MN Attorney General Confirms SMAAC AOEE Appeal

In February, SMAAC made an Administrative Appeal of the MSP 2014 Annual Assessment of Environmental Effects (AOEE). The EQB staff did not acknowledge the Appeal.  An inquiry in May revealed that the EQB staff opinion was that the Appeal was misdirected.

Last month the Minnesota Attorney General  wrote SMAAC that the Administrative Appeal was properly addressed to the EQB.  SMAAC attempted to contact the EQB by telephone and by email. Notwithstanding the AG opinion, an EQB staffer wrote SMAAC this week suggesting that we take both our (procedural) appeal and the substance of our contention that the procedural error, if any, had a material effect on the AOEE findings back to the MAC.

SMAAC responded that we had been seeking a discussion of noise and air pollution increases from flight operational changes, citing correspondence from FAA the changes in overflight altitude and a definitive (we thought) scientific study connecting specific submicron particulates pollution to low-flying jet aircraft.  The procedural errors were, we alleged, that the above documents were not included in the Hearing Record, the absence of public deliberation (or identification of the deliberators) responsible for the Finding of No Significant Impact.


Is Flight Safety at MSP related?  We noted that the MAC staff Memo Itransmitting the AOEE Report and the record of testimony and comments to the Commissioners) suggested our environmental comments were motivated by mistaken concerns (about frequent near-simultaneous use of converging runways at MSP).  SMAAC indeed expressed a safety concern in solicited comments on the MSP Capital Improvements Plan and worte the Commission several times last Summer informing them that SMAAC had specific information related to MSP  safety risk management in a letter from National Transportation Safety Board Chair Chrisopher Hart. 

The CIP comments were separate, not intended for the AOEE Hearing, but were included in the AOEE comments by MAC staff.  The letter from Chair Hart, however, was not included in the AOEE public record either.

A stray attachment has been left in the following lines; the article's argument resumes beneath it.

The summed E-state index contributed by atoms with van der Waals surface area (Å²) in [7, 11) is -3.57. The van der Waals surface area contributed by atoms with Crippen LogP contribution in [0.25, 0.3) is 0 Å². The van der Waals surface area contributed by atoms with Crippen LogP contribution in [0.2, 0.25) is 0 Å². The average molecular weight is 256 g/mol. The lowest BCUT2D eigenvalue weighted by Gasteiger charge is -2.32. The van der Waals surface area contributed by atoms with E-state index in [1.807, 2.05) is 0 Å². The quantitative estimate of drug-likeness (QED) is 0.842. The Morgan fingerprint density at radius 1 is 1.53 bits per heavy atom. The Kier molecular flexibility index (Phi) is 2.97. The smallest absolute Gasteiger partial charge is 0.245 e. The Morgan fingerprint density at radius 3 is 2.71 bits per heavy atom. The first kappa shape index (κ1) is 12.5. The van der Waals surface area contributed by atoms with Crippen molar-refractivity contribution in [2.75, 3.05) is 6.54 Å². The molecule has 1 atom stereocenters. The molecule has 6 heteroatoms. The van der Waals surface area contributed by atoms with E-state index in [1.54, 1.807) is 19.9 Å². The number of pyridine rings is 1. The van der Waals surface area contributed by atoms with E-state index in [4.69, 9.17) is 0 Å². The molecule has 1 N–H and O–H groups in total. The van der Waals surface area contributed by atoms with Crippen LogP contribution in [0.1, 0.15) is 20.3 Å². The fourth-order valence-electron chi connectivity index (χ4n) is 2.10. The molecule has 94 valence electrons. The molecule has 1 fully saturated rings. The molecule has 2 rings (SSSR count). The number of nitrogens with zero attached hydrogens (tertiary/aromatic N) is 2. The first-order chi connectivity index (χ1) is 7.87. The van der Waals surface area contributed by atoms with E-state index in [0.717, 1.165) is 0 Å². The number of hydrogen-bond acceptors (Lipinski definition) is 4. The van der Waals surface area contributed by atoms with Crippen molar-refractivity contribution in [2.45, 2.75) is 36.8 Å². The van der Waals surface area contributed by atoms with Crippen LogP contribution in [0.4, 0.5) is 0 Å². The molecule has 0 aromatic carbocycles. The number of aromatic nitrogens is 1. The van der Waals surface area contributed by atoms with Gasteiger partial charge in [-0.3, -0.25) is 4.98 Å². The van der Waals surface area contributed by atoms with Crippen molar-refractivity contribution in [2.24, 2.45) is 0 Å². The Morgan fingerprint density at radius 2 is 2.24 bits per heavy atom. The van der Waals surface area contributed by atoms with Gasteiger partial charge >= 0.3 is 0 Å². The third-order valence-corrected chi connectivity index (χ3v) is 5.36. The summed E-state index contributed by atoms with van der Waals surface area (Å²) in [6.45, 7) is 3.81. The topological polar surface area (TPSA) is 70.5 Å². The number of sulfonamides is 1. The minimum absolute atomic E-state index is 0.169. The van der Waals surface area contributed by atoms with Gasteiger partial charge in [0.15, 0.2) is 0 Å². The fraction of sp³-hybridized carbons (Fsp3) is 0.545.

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  • Forum Manager
    commented 2015-09-05 13:51:05 -0500
    Update: A core SMAAC group in the Standish-Ericsson neighborhood and adjancent areas is asking that SMAAC present the options we have been proposing since 2012 in a public meeting. Other SMAAC supporters want to at least pursue the Attornwy-General’s suggestion that litigation is an option.

    The Federal government is likely to adopt carbon emissions limits that will require changes in airport operations throughout the U.S.
    It is likely that FAA will limit hourly use of MSP for safety and that individual flight operations will
    be adjusted to minimize emissions.

    Those recent changes apparaently were not factored into the MSP LTCP forecasts or the 2016 -2020 forecasts. Minnesota economic growth forecasts drive the TPP (capacity). Environmental reviews under EPA/FAA rules and MPCA EAW (not AOEE) procedures are required for the MAC airports. Hence our appeal of the 2014 AOEE for not considering the “cumulative impact” of emissions is rational. Emissions from MSP or MSP flight operations can be derived from EPA findings on aviation green-house gas emissions and submicron particulate pollution, by comparison with the LAX study. Neither were considered, casting doubt on the 2014 AOEE findings.

    The MAC and the airlines —passenger and cargo —using MSP at present have contracts and relationships that impact operations and froecasted use.

    The MAC is trying to pick its way around sharing how the flight forecasts are reviewed (airline estimates without commitments) and what Minnesota pollution rules apply.
  • Forum Manager
    commented 2015-08-08 14:47:12 -0500
    SMAAC is willing to compromise. We are not, however, willing to offer evidence in a public debate where the opposing team poses the question, makes up the rules of evidence, prepares our summation and judges the outcome.

    What is the better public policy?

    We think the changes made at MSP, recently announced by FAA, confirm that peak-hour operations need to be changed (fewer operations per hour). Safe operations may not require as many turns off the runway headings (new routes), may not require completion of NextGen for safety or fuel efficiency and may not require $billions more investments in airport facilities and expansion for the same needed local passenger capacity.

    FAA/EPA rules require (not ’allow") choosing a less costly airport plan of equal capacity and the same or less environmental impact.